He voluntarily added: “Now, having said that, the relevant factor in launching the fund was being aware that the geographies in which the fund invested, (they) did apply capital gains tax and income tax on their investments…so these proceeds were taxed.”

Doval further said: “Also to note, I am not a tax expert. Just like the legal profession is a specialised profession, the finance profession has several lines—of which investment in public markets is one, and taxation is another.”

“Did your fund ever make profits?”Chauhan asked Doval.

“Yes.”

“Did GNY Asia fund ever pay income tax, corporate tax, or capital gains tax on the profits of the GNY Asia fund, to the Cayman Islands government?”

“The GNY Asia fund made profits at several periods and on a regular basis paid capital gains tax…in the jurisdiction in which it was investing.”

“You haven’t answered my question,” said Chauhan.

Doval swiftly replied: “Let me.” “Given there were so many taxes that the fund was paying in various geographies, I genuinely was unaware of taxes, if payable, in the Cayman Islands,” he added.

Chauhan continued with his questioning. “Who was maintaining accounts of the fund at the Cayman Islands?”

Doval responded: “The accounts for the fund are maintained by the administrator which in the case of the GNY Asia fund was Wells Fargo (now called SS&C). The accounts were subsequently audited by Price Waterhouse Cooper.”

“Now, you had spoken about having attended a certain Edelweiss conference wherein you were training young trainees, rather one, Akul Jhajharia. Would it be correct to say that in the Edelweiss conference held in Mumbai on February 8, 2017, the GNY Asia fund was represented by Mr Akul Jhajharia? You might have attended the conference but the fund was represented by him (Jhajharia).” Doval replied: “It is incorrect.” He volunteered: “The fund had to be represented by an experienced fund manager or analyst.”

Chauhan pulled out a document and handed it over the court. The same document was put to Doval. It was a letter from the website of Axis Bank which showed that Akul Jhajharia was the participant on behalf of GNY Asia fund at the Edelweiss conference held in Mumbai on February 8, 2017.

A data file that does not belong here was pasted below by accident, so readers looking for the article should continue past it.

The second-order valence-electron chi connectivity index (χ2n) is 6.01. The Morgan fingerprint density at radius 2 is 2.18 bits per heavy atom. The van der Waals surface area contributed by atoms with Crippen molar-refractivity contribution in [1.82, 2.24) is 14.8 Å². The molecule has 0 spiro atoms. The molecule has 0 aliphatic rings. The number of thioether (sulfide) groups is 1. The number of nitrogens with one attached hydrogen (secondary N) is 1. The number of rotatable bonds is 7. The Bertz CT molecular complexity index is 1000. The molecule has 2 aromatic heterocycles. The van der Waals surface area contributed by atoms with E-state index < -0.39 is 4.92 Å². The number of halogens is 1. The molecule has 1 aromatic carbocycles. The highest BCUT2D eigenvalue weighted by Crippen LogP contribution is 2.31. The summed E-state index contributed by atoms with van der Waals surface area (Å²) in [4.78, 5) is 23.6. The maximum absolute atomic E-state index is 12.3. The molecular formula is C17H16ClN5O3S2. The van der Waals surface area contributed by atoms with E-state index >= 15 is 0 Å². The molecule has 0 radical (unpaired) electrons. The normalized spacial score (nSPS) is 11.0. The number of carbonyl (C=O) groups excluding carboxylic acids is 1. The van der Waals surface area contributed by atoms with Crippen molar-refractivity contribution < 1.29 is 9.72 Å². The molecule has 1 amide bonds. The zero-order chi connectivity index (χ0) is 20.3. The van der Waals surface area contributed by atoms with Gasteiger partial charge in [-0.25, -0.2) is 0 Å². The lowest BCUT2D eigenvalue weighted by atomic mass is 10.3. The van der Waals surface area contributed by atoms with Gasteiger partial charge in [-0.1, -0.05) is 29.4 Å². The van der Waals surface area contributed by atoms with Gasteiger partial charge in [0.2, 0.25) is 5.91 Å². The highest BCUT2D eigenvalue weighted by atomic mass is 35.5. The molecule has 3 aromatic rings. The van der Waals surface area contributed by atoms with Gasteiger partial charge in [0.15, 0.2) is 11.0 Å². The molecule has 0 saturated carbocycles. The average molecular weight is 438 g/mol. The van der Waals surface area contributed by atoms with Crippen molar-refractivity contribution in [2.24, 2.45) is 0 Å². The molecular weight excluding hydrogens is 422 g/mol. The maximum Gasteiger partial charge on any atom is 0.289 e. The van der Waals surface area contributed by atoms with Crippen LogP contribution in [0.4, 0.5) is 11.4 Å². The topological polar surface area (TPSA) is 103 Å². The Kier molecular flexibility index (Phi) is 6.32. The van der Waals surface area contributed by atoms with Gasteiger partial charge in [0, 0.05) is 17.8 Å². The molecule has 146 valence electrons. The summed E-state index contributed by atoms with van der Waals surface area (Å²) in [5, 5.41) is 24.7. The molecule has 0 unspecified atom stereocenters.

Chauhan drew Doval’s attention to a paragraph of the Caravan article that read “date on companies registered in the UK, which The Caravan accessed, shows 120 companies registered at GNY Capital’s new address.”

“Is it factually correct?” Chauhan asked Doval. “While I cannot verify the exact number of companies registered at that address, it is only normal for very small businesses in the UK to use their accountant’s address for a variety of corresponding purposes. The accountants in the UK allow for this service.”

Doval was shown another printout, which has been obtained from the official website of the Companies House in the UK. It shows that 120 companies were registered at 12 Gateway Mews.

““Can you tell if any of your family members own a flat in a complex called Unitech Horizon in Greater Noida?” asked Chauhan.

“There is a flat in Unitech Horizon in Greater Noida, which, to the best of my memory, is jointly owned by my father and myself. However, it should also be noted that this flat had been bought long back, perhaps in the time-frame of 2010-11 approximately.”

Chauhan continued. “Can you tell as to when it (the flat) was registered in the joint name of you and your father?”

“If I jog my memory, it was perhaps in early 2017,” said Doval.

Chauhan ushered him to see the Caravan article once again.

“The next paragraph says, ‘media reports indicate that Vivek Doval was in Noida in mid-January 2017, along with his father, the NSA Ajit Doval. Vivek arrived at a registry office in Noida to complete ownership formalities of a flat purchased in his name of a complex called Unitech Horizon’. Is this factually correct?”

The cross-examination will continue on September 3 and 4.